It's this kind of idiocy that has not endeared F-Secure to advanced users. And even though I recommended the product, this is getting old for me, too. I encountered no compatibility issues in my tests of the 2006 product on several machines. But this PartitionMagic thing is pathetic.

    Another problem with F-Secure Anti-Virus 2007 is that the company raised the price. The PR agency told me that a single machine license would be about $55, while a one-to-three-user license is $60. On the F-Secure website, though, the online store always defaults to British pounds, even though you have clicked into the U.S. area on the map. the price in pounds is 65.90. But when you go to check out, the price is $65.90 U.S. (for up to three users). It's great that F-Secure is offering a multiple-user license; that was a drawback of the previous version. But the confusion on pricing is unprofessional.

    Several SFNL readers have purchased the 2007 version, and only one or two have reported small problems to me. With only limited use, it appears to me that there are only minor differences between the 2006 and 2007 versions. I continue to recommend strongly against the more expensive F-Secure Internet Security suite, both the 2006 and 2007 versions. The suite adds a firewall, parental controls, and some other things. You're better off getting a separate firewall.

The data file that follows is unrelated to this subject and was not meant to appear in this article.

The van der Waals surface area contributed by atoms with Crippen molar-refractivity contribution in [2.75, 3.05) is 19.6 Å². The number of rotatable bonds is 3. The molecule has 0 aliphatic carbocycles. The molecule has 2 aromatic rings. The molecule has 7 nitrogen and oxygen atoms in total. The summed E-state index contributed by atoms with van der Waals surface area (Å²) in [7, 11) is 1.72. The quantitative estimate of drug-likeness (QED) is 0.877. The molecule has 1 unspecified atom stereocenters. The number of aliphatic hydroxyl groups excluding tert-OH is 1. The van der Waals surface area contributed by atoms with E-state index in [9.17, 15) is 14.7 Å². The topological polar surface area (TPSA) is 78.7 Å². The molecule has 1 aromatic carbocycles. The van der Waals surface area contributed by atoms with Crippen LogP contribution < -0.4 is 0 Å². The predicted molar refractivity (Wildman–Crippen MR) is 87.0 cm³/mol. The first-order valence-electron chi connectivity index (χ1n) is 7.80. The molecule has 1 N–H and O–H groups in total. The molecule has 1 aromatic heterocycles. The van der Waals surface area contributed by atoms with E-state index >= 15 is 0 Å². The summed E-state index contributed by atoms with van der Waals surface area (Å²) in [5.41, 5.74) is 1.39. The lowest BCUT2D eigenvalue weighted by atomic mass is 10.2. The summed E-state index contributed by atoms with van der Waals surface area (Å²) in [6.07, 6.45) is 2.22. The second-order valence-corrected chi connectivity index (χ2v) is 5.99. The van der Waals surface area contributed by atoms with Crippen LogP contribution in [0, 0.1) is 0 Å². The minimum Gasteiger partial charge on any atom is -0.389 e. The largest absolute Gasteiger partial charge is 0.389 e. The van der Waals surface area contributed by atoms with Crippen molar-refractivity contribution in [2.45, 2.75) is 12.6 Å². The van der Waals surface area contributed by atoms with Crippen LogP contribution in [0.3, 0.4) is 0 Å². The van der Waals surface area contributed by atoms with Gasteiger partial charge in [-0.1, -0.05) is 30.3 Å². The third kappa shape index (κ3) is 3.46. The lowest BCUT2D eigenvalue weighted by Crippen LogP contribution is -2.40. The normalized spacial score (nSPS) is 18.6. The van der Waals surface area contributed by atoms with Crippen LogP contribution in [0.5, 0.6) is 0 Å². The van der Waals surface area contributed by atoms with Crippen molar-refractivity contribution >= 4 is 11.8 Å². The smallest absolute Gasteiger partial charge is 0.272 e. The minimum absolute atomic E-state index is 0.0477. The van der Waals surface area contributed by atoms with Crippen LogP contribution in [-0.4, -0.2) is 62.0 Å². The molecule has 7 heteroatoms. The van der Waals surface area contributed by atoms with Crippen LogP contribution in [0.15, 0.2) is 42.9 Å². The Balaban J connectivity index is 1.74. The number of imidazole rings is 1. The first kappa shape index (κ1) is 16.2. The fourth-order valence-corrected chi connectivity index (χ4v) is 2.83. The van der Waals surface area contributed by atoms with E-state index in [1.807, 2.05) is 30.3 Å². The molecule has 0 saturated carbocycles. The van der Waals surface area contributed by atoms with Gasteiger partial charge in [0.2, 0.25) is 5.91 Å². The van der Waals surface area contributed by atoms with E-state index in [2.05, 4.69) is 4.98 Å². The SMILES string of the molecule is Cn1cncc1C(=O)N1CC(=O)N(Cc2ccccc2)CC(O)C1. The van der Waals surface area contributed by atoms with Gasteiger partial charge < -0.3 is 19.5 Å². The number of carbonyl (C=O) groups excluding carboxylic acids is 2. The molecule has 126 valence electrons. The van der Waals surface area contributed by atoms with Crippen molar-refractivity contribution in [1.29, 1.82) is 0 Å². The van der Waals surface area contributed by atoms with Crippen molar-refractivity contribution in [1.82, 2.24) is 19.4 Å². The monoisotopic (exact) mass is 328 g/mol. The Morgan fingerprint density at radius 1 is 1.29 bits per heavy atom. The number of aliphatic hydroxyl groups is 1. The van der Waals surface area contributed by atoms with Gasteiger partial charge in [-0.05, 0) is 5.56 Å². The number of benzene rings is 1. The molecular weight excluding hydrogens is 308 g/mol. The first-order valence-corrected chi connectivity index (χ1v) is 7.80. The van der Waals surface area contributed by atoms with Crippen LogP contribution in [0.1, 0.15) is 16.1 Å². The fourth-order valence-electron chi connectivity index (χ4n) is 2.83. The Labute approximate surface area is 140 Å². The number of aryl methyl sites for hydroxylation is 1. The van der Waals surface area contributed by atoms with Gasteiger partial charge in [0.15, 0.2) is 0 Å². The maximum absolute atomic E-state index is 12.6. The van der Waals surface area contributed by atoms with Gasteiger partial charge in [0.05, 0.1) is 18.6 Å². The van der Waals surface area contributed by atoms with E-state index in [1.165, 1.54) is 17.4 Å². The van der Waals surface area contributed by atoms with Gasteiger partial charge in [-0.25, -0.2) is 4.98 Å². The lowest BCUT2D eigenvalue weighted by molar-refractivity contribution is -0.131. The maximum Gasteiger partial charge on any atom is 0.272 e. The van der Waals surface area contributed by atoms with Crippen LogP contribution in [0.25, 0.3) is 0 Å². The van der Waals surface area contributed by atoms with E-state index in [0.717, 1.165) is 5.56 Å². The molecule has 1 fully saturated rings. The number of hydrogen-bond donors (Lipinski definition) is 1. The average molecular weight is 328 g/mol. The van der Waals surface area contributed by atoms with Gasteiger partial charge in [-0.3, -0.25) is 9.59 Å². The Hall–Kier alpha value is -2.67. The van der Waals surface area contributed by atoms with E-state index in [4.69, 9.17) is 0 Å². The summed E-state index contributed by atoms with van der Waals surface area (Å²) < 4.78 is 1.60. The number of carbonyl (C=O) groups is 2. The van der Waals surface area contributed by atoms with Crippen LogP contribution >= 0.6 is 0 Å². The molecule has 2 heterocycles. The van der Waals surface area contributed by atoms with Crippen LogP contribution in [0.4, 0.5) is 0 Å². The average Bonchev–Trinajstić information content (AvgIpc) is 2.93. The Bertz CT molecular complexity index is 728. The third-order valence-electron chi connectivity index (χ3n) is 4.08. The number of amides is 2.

I also continue to recommend Eset's Nod32 for anyone using Microsoft Outlook. The longer I've used Nod32, the more I've grown to like it. It is not for Eudora users, however. Those of you using something other than Outlook or Eudora, the only thing you lose with Nod32 is outbound message scanning. That poses no real danger to you personally. I would like to see Eset change this sooner rather than later; but Nod32 is a significantly worthy alternative that's worth your consideration.